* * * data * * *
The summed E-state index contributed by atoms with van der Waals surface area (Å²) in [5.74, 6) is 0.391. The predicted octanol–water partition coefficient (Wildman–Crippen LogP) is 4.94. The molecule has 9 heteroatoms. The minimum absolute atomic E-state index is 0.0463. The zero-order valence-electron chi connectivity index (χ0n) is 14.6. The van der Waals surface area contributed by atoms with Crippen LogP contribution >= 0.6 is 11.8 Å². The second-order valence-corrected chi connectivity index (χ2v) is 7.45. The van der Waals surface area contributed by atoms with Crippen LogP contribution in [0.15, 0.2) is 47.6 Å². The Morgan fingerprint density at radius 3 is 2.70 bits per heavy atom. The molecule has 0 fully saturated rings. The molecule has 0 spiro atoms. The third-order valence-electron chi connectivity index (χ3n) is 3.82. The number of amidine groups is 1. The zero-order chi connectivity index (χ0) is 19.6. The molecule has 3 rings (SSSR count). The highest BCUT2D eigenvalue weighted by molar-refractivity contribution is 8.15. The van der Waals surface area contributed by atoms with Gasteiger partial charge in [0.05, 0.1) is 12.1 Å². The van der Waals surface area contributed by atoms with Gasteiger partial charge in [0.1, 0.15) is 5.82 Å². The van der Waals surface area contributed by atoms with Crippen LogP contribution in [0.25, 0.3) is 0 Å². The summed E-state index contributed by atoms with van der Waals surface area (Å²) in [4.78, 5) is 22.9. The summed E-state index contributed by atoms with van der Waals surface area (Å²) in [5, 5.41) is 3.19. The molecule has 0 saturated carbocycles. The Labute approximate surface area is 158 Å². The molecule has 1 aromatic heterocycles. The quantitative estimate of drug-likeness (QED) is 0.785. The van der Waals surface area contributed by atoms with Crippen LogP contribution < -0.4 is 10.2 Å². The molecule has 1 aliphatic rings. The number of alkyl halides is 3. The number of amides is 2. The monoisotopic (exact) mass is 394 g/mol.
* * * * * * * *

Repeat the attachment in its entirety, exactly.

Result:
The summed E-state index contributed by atoms with van der Waals surface area (Å²) in [5.74, 6) is 0.391. The predicted octanol–water partition coefficient (Wildman–Crippen LogP) is 4.94. The molecule has 9 heteroatoms. The minimum absolute atomic E-state index is 0.0463. The zero-order valence-electron chi connectivity index (χ0n) is 14.6. The van der Waals surface area contributed by atoms with Crippen LogP contribution >= 0.6 is 11.8 Å². The second-order valence-corrected chi connectivity index (χ2v) is 7.45. The van der Waals surface area contributed by atoms with Crippen LogP contribution in [0.15, 0.2) is 47.6 Å². The Morgan fingerprint density at radius 3 is 2.70 bits per heavy atom. The molecule has 0 fully saturated rings. The molecule has 0 spiro atoms. The third-order valence-electron chi connectivity index (χ3n) is 3.82. The number of amidine groups is 1. The zero-order chi connectivity index (χ0) is 19.6. The molecule has 3 rings (SSSR count). The highest BCUT2D eigenvalue weighted by molar-refractivity contribution is 8.15. The van der Waals surface area contributed by atoms with Gasteiger partial charge in [0.05, 0.1) is 12.1 Å². The van der Waals surface area contributed by atoms with Gasteiger partial charge in [0.1, 0.15) is 5.82 Å². The van der Waals surface area contributed by atoms with Crippen LogP contribution in [0.25, 0.3) is 0 Å². The summed E-state index contributed by atoms with van der Waals surface area (Å²) in [4.78, 5) is 22.9. The summed E-state index contributed by atoms with van der Waals surface area (Å²) in [5, 5.41) is 3.19. The molecule has 0 saturated carbocycles. The Labute approximate surface area is 158 Å². The molecule has 1 aromatic heterocycles. The quantitative estimate of drug-likeness (QED) is 0.785. The van der Waals surface area contributed by atoms with Crippen LogP contribution < -0.4 is 10.2 Å². The molecule has 1 aliphatic rings. The number of alkyl halides is 3. The number of amides is 2. The monoisotopic (exact) mass is 394 g/mol.